TORONTO — It's the time of year when students return home from school to celebrate the holidays with their families and start the negotiations to borrow their parents' car.
But insurance companies say both parents and young adults should consider several factors about auto coverage before the keys are handed over.
Everything from safety habits to the specifics of the insurance policy can be discussed at the kitchen table, suggested RBC Insurance adviser Natalie Dupuis.
``Have a sit down conversation to refresh their memory about distracted driving or winter driving,'' said Dupuis, who serves as the bank's senior product manager of auto insurance.
``And really it doesn't hurt at that point to call your insurance company and let them know you have a driver who's going to have access to your vehicle for a week or two weeks.''
If you haven't done it before, this is a great time to lay out the facts of insurance to young drivers because there might be a disconnect between their logic and the thinking of the insurance industry.
In most Canadian provinces, insurers are legally allowed to discriminate by gender, often charging hundreds of dollars more to male drivers under 25 because statistics show they're more prone to accidents.
These factors can serve as a gateway to a bigger conversation about road safety, and the financial dangers associated with ignoring insurance rules.
For example, there are major risks if a youth lends his parents' car to a friend, as the financial risks can fall to the parents.
If that friend has an accident, then it's the vehicle's owner who would likely be sued, not necessarily the driver. If the accident was the fault of the friend who borrowed the car, the owner would shoulder the collision deductible and the accident would be counted against their driving record.
Also, parents should make it clear that insurance won't cover any damage to the vehicle if their son or daughter is driving while impaired.
Insurers say that a quick review of a collision scenario can help alleviate some of the confusion of an already stressful situation.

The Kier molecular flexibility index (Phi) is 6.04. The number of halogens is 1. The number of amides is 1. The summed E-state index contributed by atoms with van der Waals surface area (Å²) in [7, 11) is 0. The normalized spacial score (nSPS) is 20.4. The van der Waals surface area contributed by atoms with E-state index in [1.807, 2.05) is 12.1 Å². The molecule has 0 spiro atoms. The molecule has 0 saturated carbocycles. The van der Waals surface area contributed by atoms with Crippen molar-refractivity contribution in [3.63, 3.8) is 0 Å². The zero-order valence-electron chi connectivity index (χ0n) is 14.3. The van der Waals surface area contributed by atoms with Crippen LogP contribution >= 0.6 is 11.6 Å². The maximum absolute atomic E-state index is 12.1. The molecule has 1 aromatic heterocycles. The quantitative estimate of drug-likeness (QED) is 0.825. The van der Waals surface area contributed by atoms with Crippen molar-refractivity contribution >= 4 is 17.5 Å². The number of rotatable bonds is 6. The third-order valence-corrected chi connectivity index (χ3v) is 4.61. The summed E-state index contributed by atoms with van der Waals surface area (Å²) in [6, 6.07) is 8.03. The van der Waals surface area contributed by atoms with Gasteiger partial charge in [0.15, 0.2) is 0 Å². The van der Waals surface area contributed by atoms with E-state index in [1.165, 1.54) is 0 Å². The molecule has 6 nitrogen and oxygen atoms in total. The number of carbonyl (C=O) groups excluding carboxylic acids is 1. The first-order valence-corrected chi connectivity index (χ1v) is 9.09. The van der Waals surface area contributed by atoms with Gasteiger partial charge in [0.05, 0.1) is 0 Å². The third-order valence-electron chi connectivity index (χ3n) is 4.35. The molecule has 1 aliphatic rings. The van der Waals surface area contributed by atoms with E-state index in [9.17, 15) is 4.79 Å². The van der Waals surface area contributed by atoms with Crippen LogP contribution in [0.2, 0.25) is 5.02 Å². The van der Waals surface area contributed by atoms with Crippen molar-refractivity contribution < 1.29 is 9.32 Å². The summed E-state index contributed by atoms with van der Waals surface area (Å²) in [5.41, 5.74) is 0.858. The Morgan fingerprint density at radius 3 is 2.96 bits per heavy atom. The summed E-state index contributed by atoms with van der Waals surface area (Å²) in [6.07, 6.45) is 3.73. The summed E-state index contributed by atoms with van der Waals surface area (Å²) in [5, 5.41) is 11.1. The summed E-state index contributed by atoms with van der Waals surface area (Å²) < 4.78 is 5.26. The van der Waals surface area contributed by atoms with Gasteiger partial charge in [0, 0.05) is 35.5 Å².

``Often the problem we see is somebody doesn't know what to do,'' said Steve Cohen, senior vice president of personal lines, underwriting and pricing at Aviva Canada.
``One of the first things you should do is call your insurance company.''
He warns against using the first tow truck that comes along, for example, since it may not take the vehicle to the most honest repair shop.
Tracey Neziol, manager of marketing at the Neziol Insurance Group, notes that insurance payments for young adults living away from their parents _ typically considered ``occasional drivers'' _ depend on the distance between the family home and school residence.
A young driver who lives only a couple hours away should be kept on their parent's insurance policy in case they borrow the car while visiting for the weekend.
``If they're far away from home, parents can take you off the policy,'' Nezoil said.
However, all of these rules change when a young person graduates into the workforce. Once they've severed financial ties with their parents, mom and dad will need to reassess their insurance coverage to account for an occasional driver.
At some insurers, there is a fine line between who qualifies as ``occasional'' and who is just borrowing the car during a short stay.
The specifics would have to be negotiated with your insurance provider.
Other auto insurance tips:
— Don't leave expensive items, including Christmas gifts, visible in car windows. Vehicle break-ins climb during the holidays.
— Put your registration and insurance cards in your wallet, not your glove compartment, which prevents thieves from stealing a valid identification card. Don't even leave a photocopy in the car.